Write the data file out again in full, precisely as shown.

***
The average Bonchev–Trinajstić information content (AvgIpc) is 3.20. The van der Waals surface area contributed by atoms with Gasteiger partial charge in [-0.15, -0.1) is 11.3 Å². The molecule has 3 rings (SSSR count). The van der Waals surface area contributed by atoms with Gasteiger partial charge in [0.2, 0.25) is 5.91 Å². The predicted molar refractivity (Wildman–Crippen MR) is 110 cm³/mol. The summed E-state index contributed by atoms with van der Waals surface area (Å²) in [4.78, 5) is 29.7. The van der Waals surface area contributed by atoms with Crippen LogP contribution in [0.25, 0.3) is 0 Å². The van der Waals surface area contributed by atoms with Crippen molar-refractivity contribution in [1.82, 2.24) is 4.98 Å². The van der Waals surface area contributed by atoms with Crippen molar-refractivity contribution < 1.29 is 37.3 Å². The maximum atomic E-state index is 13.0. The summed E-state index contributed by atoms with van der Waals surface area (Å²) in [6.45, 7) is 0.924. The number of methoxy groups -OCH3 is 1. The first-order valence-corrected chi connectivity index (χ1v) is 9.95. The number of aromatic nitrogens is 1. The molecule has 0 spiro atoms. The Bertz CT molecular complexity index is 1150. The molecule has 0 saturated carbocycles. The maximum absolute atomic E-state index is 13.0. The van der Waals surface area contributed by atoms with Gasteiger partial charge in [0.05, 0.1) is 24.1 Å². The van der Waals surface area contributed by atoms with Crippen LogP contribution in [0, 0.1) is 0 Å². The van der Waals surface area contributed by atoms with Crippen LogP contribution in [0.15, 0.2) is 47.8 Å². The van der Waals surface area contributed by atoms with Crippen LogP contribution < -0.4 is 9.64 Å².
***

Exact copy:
The average Bonchev–Trinajstić information content (AvgIpc) is 3.20. The van der Waals surface area contributed by atoms with Gasteiger partial charge in [-0.15, -0.1) is 11.3 Å². The molecule has 3 rings (SSSR count). The van der Waals surface area contributed by atoms with Gasteiger partial charge in [0.2, 0.25) is 5.91 Å². The predicted molar refractivity (Wildman–Crippen MR) is 110 cm³/mol. The summed E-state index contributed by atoms with van der Waals surface area (Å²) in [4.78, 5) is 29.7. The van der Waals surface area contributed by atoms with Crippen LogP contribution in [0.25, 0.3) is 0 Å². The van der Waals surface area contributed by atoms with Crippen molar-refractivity contribution in [1.82, 2.24) is 4.98 Å². The van der Waals surface area contributed by atoms with Crippen molar-refractivity contribution < 1.29 is 37.3 Å². The maximum atomic E-state index is 13.0. The summed E-state index contributed by atoms with van der Waals surface area (Å²) in [6.45, 7) is 0.924. The number of methoxy groups -OCH3 is 1. The first-order valence-corrected chi connectivity index (χ1v) is 9.95. The number of aromatic nitrogens is 1. The molecule has 0 spiro atoms. The Bertz CT molecular complexity index is 1150. The molecule has 0 saturated carbocycles. The maximum absolute atomic E-state index is 13.0. The van der Waals surface area contributed by atoms with Gasteiger partial charge in [0.05, 0.1) is 24.1 Å². The van der Waals surface area contributed by atoms with Crippen LogP contribution in [0, 0.1) is 0 Å². The van der Waals surface area contributed by atoms with Crippen LogP contribution in [0.15, 0.2) is 47.8 Å². The van der Waals surface area contributed by atoms with Crippen LogP contribution < -0.4 is 9.64 Å².